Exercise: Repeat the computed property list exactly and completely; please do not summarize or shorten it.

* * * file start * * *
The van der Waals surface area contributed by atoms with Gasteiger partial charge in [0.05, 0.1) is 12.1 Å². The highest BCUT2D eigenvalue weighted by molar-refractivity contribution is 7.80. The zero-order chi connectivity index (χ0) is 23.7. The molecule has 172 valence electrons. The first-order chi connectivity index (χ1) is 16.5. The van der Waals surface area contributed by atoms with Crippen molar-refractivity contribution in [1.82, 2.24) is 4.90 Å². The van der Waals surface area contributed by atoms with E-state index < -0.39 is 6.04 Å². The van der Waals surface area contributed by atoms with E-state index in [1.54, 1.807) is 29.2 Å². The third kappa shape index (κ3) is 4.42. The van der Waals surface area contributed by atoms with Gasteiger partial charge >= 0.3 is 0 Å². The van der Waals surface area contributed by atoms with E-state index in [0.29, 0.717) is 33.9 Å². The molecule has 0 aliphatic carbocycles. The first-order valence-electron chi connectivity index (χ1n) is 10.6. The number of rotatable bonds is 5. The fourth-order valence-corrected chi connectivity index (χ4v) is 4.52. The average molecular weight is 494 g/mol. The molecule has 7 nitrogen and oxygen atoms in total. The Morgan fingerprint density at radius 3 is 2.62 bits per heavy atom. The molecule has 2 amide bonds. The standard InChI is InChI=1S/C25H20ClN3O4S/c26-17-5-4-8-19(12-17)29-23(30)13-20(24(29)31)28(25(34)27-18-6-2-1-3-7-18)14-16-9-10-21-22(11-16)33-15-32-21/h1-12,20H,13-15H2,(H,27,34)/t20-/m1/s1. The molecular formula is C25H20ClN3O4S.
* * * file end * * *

The van der Waals surface area contributed by atoms with Gasteiger partial charge in [0.05, 0.1) is 12.1 Å². The highest BCUT2D eigenvalue weighted by molar-refractivity contribution is 7.80. The zero-order chi connectivity index (χ0) is 23.7. The molecule has 172 valence electrons. The first-order chi connectivity index (χ1) is 16.5. The van der Waals surface area contributed by atoms with Crippen molar-refractivity contribution in [1.82, 2.24) is 4.90 Å². The van der Waals surface area contributed by atoms with E-state index < -0.39 is 6.04 Å². The van der Waals surface area contributed by atoms with E-state index in [1.54, 1.807) is 29.2 Å². The third kappa shape index (κ3) is 4.42. The van der Waals surface area contributed by atoms with Gasteiger partial charge >= 0.3 is 0 Å². The van der Waals surface area contributed by atoms with E-state index in [0.29, 0.717) is 33.9 Å². The molecule has 0 aliphatic carbocycles. The first-order valence-electron chi connectivity index (χ1n) is 10.6. The number of rotatable bonds is 5. The fourth-order valence-corrected chi connectivity index (χ4v) is 4.52. The average molecular weight is 494 g/mol. The molecule has 7 nitrogen and oxygen atoms in total. The Morgan fingerprint density at radius 3 is 2.62 bits per heavy atom. The molecule has 2 amide bonds. The standard InChI is InChI=1S/C25H20ClN3O4S/c26-17-5-4-8-19(12-17)29-23(30)13-20(24(29)31)28(25(34)27-18-6-2-1-3-7-18)14-16-9-10-21-22(11-16)33-15-32-21/h1-12,20H,13-15H2,(H,27,34)/t20-/m1/s1. The molecular formula is C25H20ClN3O4S.